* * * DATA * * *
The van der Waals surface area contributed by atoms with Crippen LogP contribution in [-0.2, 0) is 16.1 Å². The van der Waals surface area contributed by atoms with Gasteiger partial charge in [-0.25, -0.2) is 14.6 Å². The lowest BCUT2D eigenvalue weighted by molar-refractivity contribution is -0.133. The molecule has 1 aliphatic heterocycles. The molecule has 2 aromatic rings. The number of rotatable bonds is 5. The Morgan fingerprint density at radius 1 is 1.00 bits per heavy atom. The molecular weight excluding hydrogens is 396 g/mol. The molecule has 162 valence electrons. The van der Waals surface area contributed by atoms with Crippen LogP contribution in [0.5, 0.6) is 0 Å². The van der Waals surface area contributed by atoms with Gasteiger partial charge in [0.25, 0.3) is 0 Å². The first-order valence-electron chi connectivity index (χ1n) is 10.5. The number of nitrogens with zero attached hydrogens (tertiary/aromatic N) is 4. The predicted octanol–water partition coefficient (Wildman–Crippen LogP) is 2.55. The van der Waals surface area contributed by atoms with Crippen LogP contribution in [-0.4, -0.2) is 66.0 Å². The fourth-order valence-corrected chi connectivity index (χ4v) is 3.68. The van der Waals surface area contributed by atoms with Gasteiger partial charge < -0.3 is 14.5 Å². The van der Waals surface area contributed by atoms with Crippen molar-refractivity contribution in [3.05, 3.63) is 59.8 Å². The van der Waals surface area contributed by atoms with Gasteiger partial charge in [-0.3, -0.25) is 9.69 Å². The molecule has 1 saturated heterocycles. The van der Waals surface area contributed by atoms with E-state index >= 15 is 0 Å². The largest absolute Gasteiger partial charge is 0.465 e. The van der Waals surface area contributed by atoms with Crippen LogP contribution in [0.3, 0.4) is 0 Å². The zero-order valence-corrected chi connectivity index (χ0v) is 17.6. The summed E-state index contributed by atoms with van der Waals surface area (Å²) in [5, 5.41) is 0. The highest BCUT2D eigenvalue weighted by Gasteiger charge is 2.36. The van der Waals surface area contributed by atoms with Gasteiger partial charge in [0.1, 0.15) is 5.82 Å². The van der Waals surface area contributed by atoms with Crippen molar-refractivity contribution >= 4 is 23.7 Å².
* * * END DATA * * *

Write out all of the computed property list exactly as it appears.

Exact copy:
The van der Waals surface area contributed by atoms with Crippen LogP contribution in [-0.2, 0) is 16.1 Å². The van der Waals surface area contributed by atoms with Gasteiger partial charge in [-0.25, -0.2) is 14.6 Å². The lowest BCUT2D eigenvalue weighted by molar-refractivity contribution is -0.133. The molecule has 1 aliphatic heterocycles. The molecule has 2 aromatic rings. The number of rotatable bonds is 5. The Morgan fingerprint density at radius 1 is 1.00 bits per heavy atom. The molecular weight excluding hydrogens is 396 g/mol. The molecule has 162 valence electrons. The van der Waals surface area contributed by atoms with Crippen LogP contribution in [0.5, 0.6) is 0 Å². The van der Waals surface area contributed by atoms with Gasteiger partial charge in [0.25, 0.3) is 0 Å². The first-order valence-electron chi connectivity index (χ1n) is 10.5. The number of nitrogens with zero attached hydrogens (tertiary/aromatic N) is 4. The predicted octanol–water partition coefficient (Wildman–Crippen LogP) is 2.55. The van der Waals surface area contributed by atoms with Crippen LogP contribution in [-0.4, -0.2) is 66.0 Å². The fourth-order valence-corrected chi connectivity index (χ4v) is 3.68. The van der Waals surface area contributed by atoms with Gasteiger partial charge < -0.3 is 14.5 Å². The van der Waals surface area contributed by atoms with Crippen molar-refractivity contribution in [3.05, 3.63) is 59.8 Å². The van der Waals surface area contributed by atoms with Gasteiger partial charge in [-0.3, -0.25) is 9.69 Å². The molecule has 1 saturated heterocycles. The van der Waals surface area contributed by atoms with E-state index >= 15 is 0 Å². The largest absolute Gasteiger partial charge is 0.465 e. The van der Waals surface area contributed by atoms with Crippen LogP contribution in [0.3, 0.4) is 0 Å². The zero-order valence-corrected chi connectivity index (χ0v) is 17.6. The summed E-state index contributed by atoms with van der Waals surface area (Å²) in [5, 5.41) is 0. The highest BCUT2D eigenvalue weighted by Gasteiger charge is 2.36. The van der Waals surface area contributed by atoms with Gasteiger partial charge in [0.1, 0.15) is 5.82 Å². The van der Waals surface area contributed by atoms with Crippen molar-refractivity contribution >= 4 is 23.7 Å².